Rare variant analysis of human and rodent obesity genes in individuals with severe childhood obesity

Publication type

Journal Article

Published in

Scientific Reports

Authors

Audrey E. Hendricks, Elena G. Bochukova, Gaëlle Marenne, Julia M. Keogh, Neli Atanassova, Rebecca Bounds, Eleanor Wheeler, Vanisha Mistry, Elana Henning, Antje Körner, Dawn Muddyman, Shane McCarthy, Anke Hinney, Johannes Hebebrand, Robert A. Scott, Claudia Langenberg, Nick J. Wareham, Praveen Surendran, Joanna M. Howson, Adam S. Butterworth, John Danesh, Børge G. Nordestgaard, Sune F. Nielsen, Shoaib Afzal, Sofia Papadia, Sofie Ashford, Sumedha Garg, Glenn L. Millhauser, Rafael I. Palomino, Alexandra Kwasniewska, Ioanna Tachmazidou, Stephen O’Rahilly, Eleftheria Zeggini, Inês Barroso and I. Sadaf Farooqi

Publication date

Summary

Obesity is a genetically heterogeneous disorder. Using targeted and whole-exome sequencing, we studied 32 human and 87 rodent obesity genes in 2,548 severely obese children and 1,117 controls. We identified 52 variants contributing to obesity in 2% of cases including multiple novel variants in GNAS, which were sometimes found with accelerated growth rather than short stature as described previously. Nominally significant associations were found for rare functional variants in BBS1, BBS9, GNAS, MKKS, CLOCK and ANGPTL6. The p.S284X variant in ANGPTL6 drives the association signal (rs201622589, MAF~0.1%, odds ratio = 10.13, p-value = 0.042) and results in complete loss of secretion in cells. Further analysis including additional case-control studies and population controls (N = 260,642) did not support association of this variant with obesity (odds ratio = 2.34, p-value = 2.59 × 10−3), highlighting the challenges of testing rare variant associations and the need for very large sample sizes. Further validation in cohorts with severe obesity and engineering the variants in model organisms will be needed to explore whether human variants in ANGPTL6 and other genes that lead to obesity when deleted in mice, do contribute to obesity. Such studies may yield druggable targets for weight loss therapies.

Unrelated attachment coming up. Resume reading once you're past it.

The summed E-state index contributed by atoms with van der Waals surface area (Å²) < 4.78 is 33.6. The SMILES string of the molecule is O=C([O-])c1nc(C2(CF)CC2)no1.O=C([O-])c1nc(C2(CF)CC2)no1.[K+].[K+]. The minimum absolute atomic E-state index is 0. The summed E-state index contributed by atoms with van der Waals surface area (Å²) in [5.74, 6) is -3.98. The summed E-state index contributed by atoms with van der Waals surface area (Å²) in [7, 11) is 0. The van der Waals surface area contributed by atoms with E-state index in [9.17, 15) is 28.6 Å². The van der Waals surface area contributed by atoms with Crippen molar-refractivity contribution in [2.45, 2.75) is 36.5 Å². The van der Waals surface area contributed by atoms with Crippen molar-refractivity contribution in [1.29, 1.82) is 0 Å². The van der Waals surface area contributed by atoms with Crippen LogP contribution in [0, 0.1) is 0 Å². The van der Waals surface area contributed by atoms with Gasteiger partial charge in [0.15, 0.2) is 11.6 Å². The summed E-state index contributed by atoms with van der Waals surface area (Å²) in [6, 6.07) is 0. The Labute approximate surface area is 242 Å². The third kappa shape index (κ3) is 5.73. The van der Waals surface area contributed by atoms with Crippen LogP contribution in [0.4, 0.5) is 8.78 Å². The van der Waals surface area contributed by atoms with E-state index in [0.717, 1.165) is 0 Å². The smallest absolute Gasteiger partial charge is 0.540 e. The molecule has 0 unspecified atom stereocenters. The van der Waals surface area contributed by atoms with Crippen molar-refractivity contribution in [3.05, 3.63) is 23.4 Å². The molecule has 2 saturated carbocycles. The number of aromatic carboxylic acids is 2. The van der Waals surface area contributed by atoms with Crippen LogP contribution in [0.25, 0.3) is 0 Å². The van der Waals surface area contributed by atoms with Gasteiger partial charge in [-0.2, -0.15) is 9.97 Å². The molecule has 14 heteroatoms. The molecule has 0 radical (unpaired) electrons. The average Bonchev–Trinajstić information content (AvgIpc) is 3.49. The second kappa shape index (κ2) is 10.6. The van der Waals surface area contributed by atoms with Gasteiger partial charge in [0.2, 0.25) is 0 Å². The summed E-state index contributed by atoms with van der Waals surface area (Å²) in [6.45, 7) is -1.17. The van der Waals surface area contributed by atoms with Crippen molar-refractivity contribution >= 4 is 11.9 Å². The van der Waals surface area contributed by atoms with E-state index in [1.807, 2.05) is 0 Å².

Volume

7:4394

DOI

http://dx.doi.org/10.1038/s41598-017-03054-8

ISSN

16

Subjects

Science And Technology, Young People, Health, Biology and Genetics

Notes

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